Facial Tumours aren’t the only transmissible disease impacting on Tasmanian Devils. Associate Professor Michelle Power and her team have been investigating the ecosystem of microbes devils carry around with them.
Environmental crime, such as pollution or clearing native vegetation without approval, is a relatively new area of criminal law. It has unique characteristics which can lead to punishments that don’t fit the crime. An important question for governments around the world is how to design laws that target environmental crime effectively.
Pacific Island Countries are among the most vulnerable to the impacts of climate change, yet they have negligibly contributed to the historical emissions of greenhouse gasses.
Human sewage disposal in Antarctica presents a risk of introducing non-native bacterial species, specifically E. coli, into endemic Antarctic wildlife, potentially affecting its diversity and evolution.
Do bees like the taste of nectar? Does the ant foraging for your crumbs feel better when she finds one?
Are insects merely tiny robots?
Professor Stephen Foley is a specialist in igneous and metamorphic petrology and geochemistry – the physics and chemistry of rocks formed in the deep crust and mantle.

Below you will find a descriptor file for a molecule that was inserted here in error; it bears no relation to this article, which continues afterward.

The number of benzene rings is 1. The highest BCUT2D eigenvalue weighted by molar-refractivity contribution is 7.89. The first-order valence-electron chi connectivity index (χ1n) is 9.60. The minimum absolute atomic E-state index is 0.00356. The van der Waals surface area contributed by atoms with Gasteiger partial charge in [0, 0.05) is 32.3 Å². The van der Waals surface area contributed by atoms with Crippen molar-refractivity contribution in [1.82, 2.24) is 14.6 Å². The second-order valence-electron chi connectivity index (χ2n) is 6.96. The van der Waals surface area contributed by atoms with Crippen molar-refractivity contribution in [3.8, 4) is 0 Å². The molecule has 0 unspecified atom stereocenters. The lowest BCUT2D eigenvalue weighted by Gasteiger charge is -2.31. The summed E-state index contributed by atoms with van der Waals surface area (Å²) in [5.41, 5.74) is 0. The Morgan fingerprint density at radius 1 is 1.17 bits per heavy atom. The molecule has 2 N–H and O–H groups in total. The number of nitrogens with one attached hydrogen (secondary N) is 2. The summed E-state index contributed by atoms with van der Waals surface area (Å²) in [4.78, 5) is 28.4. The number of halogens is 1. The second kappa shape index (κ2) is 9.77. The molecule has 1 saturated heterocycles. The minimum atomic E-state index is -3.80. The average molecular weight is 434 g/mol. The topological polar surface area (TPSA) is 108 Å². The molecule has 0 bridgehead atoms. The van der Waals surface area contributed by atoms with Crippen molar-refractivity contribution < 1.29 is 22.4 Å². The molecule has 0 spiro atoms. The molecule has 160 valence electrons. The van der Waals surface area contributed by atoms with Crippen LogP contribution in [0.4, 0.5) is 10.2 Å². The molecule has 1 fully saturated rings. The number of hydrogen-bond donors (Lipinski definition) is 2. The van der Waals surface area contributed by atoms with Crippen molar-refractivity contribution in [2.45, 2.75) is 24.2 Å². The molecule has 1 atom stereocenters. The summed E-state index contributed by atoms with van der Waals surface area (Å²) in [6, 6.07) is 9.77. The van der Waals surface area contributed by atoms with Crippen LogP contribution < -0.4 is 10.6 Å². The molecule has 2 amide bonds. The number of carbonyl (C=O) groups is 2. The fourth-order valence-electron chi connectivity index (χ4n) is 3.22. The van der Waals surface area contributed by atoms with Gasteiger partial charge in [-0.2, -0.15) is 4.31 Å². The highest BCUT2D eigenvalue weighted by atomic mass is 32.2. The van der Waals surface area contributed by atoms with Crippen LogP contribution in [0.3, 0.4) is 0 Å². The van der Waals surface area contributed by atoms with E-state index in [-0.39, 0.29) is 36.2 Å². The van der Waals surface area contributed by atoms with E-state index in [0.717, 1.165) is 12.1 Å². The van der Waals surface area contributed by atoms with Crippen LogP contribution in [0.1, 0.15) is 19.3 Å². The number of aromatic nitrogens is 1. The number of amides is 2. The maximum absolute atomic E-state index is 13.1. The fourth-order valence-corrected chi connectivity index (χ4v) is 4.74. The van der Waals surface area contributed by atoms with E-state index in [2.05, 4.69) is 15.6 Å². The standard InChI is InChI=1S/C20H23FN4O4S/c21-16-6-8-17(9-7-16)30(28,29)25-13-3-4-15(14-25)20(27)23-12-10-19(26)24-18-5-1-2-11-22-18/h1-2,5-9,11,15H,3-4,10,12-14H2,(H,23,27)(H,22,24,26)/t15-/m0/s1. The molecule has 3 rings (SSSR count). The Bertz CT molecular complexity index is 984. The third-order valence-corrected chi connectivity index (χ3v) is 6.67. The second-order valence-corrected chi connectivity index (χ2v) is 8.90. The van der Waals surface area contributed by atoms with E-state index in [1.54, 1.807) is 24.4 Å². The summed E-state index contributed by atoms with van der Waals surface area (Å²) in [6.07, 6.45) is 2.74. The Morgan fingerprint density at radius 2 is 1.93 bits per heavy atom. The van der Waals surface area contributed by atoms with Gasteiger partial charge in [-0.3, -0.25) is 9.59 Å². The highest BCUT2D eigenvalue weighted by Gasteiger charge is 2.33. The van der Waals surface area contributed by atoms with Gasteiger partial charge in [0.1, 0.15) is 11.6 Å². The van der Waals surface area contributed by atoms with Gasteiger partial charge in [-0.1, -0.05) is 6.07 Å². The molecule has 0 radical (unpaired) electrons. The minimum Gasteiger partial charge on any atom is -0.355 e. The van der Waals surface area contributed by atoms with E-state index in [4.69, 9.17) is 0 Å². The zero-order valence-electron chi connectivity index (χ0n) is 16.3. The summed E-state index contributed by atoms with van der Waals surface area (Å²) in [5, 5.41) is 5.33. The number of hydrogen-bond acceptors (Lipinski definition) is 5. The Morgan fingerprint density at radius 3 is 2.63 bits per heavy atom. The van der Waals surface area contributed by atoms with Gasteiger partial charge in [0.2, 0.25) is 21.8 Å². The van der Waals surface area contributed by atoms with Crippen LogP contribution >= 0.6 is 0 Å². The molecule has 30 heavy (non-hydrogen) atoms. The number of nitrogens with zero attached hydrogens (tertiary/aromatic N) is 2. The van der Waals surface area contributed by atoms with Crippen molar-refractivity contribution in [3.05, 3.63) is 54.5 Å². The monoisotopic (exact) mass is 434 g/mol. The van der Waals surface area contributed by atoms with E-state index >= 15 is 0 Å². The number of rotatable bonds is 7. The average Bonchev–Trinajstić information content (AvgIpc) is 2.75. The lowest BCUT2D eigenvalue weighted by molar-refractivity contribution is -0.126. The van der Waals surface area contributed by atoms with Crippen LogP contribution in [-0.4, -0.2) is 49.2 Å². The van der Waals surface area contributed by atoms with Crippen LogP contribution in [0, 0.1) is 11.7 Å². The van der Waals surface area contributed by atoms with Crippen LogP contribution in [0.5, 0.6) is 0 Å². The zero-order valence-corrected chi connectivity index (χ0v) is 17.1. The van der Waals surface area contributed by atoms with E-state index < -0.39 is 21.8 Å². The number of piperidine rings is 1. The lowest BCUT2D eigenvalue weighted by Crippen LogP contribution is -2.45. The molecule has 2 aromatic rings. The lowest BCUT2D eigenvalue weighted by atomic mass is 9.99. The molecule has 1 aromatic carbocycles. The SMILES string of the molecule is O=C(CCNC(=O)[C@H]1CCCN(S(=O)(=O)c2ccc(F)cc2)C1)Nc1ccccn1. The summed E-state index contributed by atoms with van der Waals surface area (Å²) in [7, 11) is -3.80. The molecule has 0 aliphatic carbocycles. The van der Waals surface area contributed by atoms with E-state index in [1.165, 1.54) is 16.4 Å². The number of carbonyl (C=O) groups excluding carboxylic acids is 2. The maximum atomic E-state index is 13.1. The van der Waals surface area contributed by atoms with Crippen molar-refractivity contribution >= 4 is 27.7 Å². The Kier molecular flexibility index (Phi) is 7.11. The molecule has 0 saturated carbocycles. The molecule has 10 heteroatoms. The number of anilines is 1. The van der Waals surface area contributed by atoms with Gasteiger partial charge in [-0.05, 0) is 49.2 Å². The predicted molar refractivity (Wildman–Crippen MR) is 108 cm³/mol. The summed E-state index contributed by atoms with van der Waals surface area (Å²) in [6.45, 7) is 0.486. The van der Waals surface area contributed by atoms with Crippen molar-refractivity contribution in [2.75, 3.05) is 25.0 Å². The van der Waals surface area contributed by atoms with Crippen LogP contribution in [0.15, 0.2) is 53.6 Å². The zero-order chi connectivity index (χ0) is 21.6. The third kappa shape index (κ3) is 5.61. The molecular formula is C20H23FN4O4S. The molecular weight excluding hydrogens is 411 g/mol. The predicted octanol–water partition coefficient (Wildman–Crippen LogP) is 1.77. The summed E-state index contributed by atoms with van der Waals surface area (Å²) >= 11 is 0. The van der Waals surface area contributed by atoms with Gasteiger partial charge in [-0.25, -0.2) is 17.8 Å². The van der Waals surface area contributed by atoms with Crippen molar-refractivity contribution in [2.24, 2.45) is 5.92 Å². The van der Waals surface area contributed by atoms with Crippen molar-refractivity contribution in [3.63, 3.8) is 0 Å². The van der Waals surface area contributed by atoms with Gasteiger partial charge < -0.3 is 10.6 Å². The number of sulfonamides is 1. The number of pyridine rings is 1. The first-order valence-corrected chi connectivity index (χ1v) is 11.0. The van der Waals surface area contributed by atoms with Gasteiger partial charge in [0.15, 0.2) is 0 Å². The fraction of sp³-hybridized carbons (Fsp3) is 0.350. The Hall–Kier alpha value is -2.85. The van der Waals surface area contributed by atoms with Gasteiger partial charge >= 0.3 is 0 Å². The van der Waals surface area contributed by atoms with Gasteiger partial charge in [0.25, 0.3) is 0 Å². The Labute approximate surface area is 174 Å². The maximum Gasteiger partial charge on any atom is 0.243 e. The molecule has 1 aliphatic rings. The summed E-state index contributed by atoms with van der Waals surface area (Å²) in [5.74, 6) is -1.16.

Honey bee colonies are dying more often and more quickly. We urgently need to understand why, and how to prevent it.
Australia has three native species of rice all growing in the tropics and savannah. These wild relatives grow in highly arid and highly variable seasonal conditions that will characterise future climate regimes around the world.
Modelling ecological phenomena on the basis of energy and materials available in the environment provides a deeper understanding of the environmental constraints to life. Reef fishes represent the most species-rich group of vetebrates and occupy diverse habitats that vary substantially in temperature across the globe.
Our current understanding of large-scale crustal structures is mostly via seismic tomography images, which are similar to CT scans used in medicine. The recent advent of ambient-noise tomography, which relies on information from seismic noise generated by oceans, has proved to be extremely powerful in resolving crustal structures.